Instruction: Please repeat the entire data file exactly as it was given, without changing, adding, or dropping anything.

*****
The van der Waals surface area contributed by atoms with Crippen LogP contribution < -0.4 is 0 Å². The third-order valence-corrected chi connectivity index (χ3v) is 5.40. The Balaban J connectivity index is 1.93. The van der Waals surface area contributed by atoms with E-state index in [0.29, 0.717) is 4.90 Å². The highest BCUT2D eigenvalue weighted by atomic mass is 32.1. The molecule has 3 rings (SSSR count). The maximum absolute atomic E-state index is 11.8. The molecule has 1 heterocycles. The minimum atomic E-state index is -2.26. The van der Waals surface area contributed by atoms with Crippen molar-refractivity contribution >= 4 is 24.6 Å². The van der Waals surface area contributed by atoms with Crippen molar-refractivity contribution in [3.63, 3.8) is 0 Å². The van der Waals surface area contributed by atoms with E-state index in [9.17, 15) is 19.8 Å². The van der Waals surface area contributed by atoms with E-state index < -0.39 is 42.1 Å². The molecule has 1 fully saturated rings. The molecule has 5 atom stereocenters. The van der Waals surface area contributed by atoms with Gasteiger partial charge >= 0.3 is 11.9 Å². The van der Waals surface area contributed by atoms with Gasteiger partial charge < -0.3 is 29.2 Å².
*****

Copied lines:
The van der Waals surface area contributed by atoms with Crippen LogP contribution < -0.4 is 0 Å². The third-order valence-corrected chi connectivity index (χ3v) is 5.40. The Balaban J connectivity index is 1.93. The van der Waals surface area contributed by atoms with E-state index in [0.29, 0.717) is 4.90 Å². The highest BCUT2D eigenvalue weighted by atomic mass is 32.1. The molecule has 3 rings (SSSR count). The maximum absolute atomic E-state index is 11.8. The molecule has 1 heterocycles. The minimum atomic E-state index is -2.26. The van der Waals surface area contributed by atoms with Crippen molar-refractivity contribution >= 4 is 24.6 Å². The van der Waals surface area contributed by atoms with Crippen molar-refractivity contribution in [3.63, 3.8) is 0 Å². The van der Waals surface area contributed by atoms with E-state index in [9.17, 15) is 19.8 Å². The van der Waals surface area contributed by atoms with E-state index < -0.39 is 42.1 Å². The molecule has 1 fully saturated rings. The molecule has 5 atom stereocenters. The van der Waals surface area contributed by atoms with Gasteiger partial charge >= 0.3 is 11.9 Å². The van der Waals surface area contributed by atoms with Gasteiger partial charge < -0.3 is 29.2 Å².